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As Time Goes By

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As a dashing young second leftenant, Lionel Hardcastle met the love of his life in nurse Jean Pargetter. The two had a three-month love affair in 1953, interrupted when Lionel was dispatched to Korea. Dutifully, he wrote her, but when he never heard back, he assumed that she wanted to hear nothing more from him. As she never received a letter from him, she assumed that he didn't want to continue their relationship. Each lived a separate life, with Lionel spending years in Kenya. Thirty-eight years later, the two meet by chance and discover that Lionel's letter had been misdirected. With Lionel now divorced and Jean a widow, the two resume their relationship and discover happiness together.

As Time Goes By enjoyed an unusually long run, particularly for a BBC show: nine seasons. It can often be seen in this country on videocassette and DVD, as well as on PBS stations, where Niki and I first discovered it. The show is a gentle comedy, quite different from the sort of in-your-face tripe that often finds its way to the television screen. It's a simple look at the joy of everyday life among people who love one another.

Judi Dench plays the role of Jean Pargetter, a successful woman in the throes of running a growing business, a secretarial agency called Type For You. Helping her there is her daughter Judith (Moira Brooker), competent around the office but unsuccessful in her romantic adventures, being twice divorced early in life. After her second divorce, she moves back in with Jean to get on her feet again. Another Type For You office employee, Sandy (Jenny Funnell), finds herself in a fix and Jean offers her accommodations as well.

The men in this world are Lionel (Geoffrey Palmer), who calls Type For You to get a secretary to help him with his book, My Life in Kenya; Lionel's publisher, Alistair Deacon (Philip Bretherton); and, later in the series, Harry (David Michaels), a local constable.

Lionel is probably my favorite character of the lot. He has a certain old school charm, reserve, and formality that is a pleasure to observe. For all of that, though, he can be prickly (and was especially so in the earliest episodes), is more frequently simply sardonic, and is ultimately just realistic. I daresay that even the best of men can be a bit of a trial when under pressure. (Even so, they manage to control themselves, just as Lionel will become exasperated sometimes and will speak his mind, he doesn't lash out harshly.)

My Life in Kenya brings Lionel neither fame nor fortune. A miniseries for American television, Just Two People, is made based on the book, but it also fails to become a smash hit. All things considered, though, he does lead quite a comfortable existence—albeit in a house full of women, whom he struggles to understand, briefly, before giving up, even though he does manage to develop a warm affinity for each, as a husband devoted to Jean, a loving stepfather to Judith, and something of a father figure to Sandy.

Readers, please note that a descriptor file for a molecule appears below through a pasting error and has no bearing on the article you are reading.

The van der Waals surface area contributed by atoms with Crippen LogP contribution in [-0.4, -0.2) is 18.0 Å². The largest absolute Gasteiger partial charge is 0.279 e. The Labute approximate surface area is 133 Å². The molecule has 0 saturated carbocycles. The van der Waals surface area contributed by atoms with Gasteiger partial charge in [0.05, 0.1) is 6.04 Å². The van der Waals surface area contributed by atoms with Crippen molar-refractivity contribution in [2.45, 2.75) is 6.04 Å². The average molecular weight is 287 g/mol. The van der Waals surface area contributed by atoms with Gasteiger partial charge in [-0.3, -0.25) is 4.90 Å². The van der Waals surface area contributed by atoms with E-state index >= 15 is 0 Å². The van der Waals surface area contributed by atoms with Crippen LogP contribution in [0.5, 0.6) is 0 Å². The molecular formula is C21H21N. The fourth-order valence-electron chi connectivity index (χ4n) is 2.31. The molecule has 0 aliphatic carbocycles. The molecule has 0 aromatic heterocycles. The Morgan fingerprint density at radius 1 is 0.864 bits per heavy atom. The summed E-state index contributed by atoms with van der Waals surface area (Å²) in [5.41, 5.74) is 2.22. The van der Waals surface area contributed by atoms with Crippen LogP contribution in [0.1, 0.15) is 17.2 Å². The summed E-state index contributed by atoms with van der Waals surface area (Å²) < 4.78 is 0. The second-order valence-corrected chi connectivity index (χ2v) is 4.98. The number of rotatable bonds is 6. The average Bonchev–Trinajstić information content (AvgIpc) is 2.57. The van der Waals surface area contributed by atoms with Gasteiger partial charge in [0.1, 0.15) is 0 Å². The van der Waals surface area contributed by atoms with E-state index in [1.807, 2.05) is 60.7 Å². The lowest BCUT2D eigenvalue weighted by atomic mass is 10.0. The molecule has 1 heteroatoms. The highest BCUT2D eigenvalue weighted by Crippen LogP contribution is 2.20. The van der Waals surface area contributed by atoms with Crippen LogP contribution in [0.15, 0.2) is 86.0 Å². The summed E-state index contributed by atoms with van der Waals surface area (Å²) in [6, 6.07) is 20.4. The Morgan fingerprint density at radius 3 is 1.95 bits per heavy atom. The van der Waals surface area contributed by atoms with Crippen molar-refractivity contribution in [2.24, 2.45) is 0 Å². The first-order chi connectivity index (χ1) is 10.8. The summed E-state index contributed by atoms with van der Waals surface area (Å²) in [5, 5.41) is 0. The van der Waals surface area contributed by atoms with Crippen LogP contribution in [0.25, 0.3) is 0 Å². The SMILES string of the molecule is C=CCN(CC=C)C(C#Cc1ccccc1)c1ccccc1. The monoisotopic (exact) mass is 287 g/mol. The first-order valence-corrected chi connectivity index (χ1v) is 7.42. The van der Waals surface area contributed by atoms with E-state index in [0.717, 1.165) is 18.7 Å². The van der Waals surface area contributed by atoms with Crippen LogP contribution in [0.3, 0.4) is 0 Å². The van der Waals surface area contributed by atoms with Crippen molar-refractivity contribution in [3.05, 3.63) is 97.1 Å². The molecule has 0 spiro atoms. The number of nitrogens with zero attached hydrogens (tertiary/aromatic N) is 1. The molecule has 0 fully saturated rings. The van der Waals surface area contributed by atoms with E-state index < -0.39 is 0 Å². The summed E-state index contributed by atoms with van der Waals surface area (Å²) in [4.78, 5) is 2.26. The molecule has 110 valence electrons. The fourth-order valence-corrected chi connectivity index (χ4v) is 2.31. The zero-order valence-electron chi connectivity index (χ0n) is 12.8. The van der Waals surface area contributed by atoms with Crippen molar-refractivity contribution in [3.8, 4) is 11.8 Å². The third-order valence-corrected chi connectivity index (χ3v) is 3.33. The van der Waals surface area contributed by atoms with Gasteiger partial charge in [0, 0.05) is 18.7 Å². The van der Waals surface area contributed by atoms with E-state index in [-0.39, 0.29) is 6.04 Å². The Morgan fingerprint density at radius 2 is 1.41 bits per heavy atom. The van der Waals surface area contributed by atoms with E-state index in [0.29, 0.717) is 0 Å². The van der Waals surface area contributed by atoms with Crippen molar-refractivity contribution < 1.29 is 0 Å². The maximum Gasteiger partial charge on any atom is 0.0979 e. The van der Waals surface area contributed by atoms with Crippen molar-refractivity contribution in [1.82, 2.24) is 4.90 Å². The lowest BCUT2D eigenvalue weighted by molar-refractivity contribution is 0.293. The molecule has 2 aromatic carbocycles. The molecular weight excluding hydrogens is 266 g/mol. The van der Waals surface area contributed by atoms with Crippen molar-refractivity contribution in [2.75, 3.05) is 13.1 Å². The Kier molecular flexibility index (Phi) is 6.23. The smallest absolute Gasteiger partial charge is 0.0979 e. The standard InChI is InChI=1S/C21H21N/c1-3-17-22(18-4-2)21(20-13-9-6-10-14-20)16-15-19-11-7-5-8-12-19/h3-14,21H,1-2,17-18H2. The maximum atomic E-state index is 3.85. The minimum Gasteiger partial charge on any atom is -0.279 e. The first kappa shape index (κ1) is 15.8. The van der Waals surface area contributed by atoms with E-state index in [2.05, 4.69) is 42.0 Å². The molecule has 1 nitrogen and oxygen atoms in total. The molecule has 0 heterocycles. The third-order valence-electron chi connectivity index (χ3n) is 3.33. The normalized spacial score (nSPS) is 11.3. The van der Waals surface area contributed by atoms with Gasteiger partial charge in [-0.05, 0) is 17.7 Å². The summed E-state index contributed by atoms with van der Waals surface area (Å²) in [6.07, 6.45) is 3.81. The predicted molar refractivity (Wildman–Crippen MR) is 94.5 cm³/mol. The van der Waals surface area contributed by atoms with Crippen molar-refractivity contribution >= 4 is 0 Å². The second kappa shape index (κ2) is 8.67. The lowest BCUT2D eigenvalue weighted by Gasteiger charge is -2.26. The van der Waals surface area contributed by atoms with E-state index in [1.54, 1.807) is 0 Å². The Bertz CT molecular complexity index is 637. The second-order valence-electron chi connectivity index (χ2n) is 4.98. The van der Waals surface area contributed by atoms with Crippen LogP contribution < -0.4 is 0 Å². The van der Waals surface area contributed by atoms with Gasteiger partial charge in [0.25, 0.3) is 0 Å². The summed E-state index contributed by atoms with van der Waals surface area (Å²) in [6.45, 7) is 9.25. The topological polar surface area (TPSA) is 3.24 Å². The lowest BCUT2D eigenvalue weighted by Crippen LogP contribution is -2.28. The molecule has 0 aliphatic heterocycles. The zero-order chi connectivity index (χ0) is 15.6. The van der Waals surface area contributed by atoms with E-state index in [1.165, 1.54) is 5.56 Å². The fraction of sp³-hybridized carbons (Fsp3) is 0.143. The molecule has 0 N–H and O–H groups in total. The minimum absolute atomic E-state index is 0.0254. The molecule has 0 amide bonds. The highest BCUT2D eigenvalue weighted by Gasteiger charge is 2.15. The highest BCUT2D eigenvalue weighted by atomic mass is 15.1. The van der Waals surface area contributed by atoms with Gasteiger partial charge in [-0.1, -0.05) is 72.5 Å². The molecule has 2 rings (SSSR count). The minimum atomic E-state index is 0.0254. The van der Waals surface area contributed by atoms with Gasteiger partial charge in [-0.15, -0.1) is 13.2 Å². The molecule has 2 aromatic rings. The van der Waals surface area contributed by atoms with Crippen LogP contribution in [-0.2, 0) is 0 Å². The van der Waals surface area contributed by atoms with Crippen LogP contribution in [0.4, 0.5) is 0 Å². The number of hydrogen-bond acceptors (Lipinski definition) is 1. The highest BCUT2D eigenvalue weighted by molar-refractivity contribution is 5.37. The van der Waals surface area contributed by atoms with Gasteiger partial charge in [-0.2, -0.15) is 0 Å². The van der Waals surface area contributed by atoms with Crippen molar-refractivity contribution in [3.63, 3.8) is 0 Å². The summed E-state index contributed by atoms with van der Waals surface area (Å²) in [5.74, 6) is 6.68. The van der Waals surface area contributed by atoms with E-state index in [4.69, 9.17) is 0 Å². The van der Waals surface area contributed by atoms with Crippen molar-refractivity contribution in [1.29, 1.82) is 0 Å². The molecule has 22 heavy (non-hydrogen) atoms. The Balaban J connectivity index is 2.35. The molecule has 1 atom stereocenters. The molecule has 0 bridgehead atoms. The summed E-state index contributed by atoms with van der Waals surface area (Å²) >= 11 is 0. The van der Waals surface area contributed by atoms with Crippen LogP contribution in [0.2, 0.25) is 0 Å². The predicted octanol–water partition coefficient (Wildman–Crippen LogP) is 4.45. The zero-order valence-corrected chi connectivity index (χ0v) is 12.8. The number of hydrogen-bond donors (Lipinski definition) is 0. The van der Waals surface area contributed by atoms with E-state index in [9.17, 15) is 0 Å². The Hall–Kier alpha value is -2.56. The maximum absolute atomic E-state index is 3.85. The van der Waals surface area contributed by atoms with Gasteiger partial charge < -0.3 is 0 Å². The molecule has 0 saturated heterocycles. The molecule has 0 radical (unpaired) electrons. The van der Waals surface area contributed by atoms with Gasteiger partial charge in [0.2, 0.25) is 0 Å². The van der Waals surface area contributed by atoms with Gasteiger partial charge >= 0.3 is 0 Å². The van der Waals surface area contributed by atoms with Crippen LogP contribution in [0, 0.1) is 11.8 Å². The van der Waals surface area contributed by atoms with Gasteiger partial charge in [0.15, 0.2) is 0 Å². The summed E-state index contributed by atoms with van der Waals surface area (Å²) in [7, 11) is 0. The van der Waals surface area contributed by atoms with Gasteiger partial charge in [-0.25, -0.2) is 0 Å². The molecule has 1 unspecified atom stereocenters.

At the other end of the reality scale is Alistair, a successful young businessman who dashes around the world, endlessly chattering away into his mobile phone. He plays fast and loose with the English language, going beyond colloquial speech; everything that he does is “all about flash and glam”—driving Lionel mad in the process. Early in the series, when Lionel and Jean are just getting reacquainted, Alistair takes a fancy to Jean, but his interests eventually steer to Judith in an on-and-off relationship that makes for a secondary thread that runs through the series. Alistair seeks to prove his worth through his net worth and Judith just wishes that he would stay still long enough to have a proper relationship.

Harry is a fanatic for sport, playing Rugby every Saturday and manages to make every single date with her somehow connected, either by going to a game, seeing a movie about an athlete, or some other variation. Sandy is initially supportive, but grows weary, thus making for some tension between the two as she struggles to see who he is beyond the fan and he struggles to reach out to her but lacking the words and fearing that he's unworthy of her, “just a copper.” Later in the series, this makes for a tertiary thread.

These characters are realistic and are well-developed; they have a level of depth that helps us to do more than watch what they do from week to week, but to identify with them, to sympathize with them, and to cheer them on as they live happy lives. On reflection, they're a lot like us, in many ways being people we'd like to know, making us eager to tune in again, just like we're checking in to be sure our friends are doing well.

It seems that we're going to have one more opportunity than we thought. The ninth season was in 2002, and was a conclusion to the series. While preparing this review, however, I discovered that the Internet Movie Database (IMDb) identifies a tenth series, dated this year. Some random chatter I found suggests that it is something of a reunion show (perhaps the series is one episode long). In any case, seeing them again is sure to be a pleasure.

Created by cmcurtin
Last modified 2005-11-12 11:17 AM
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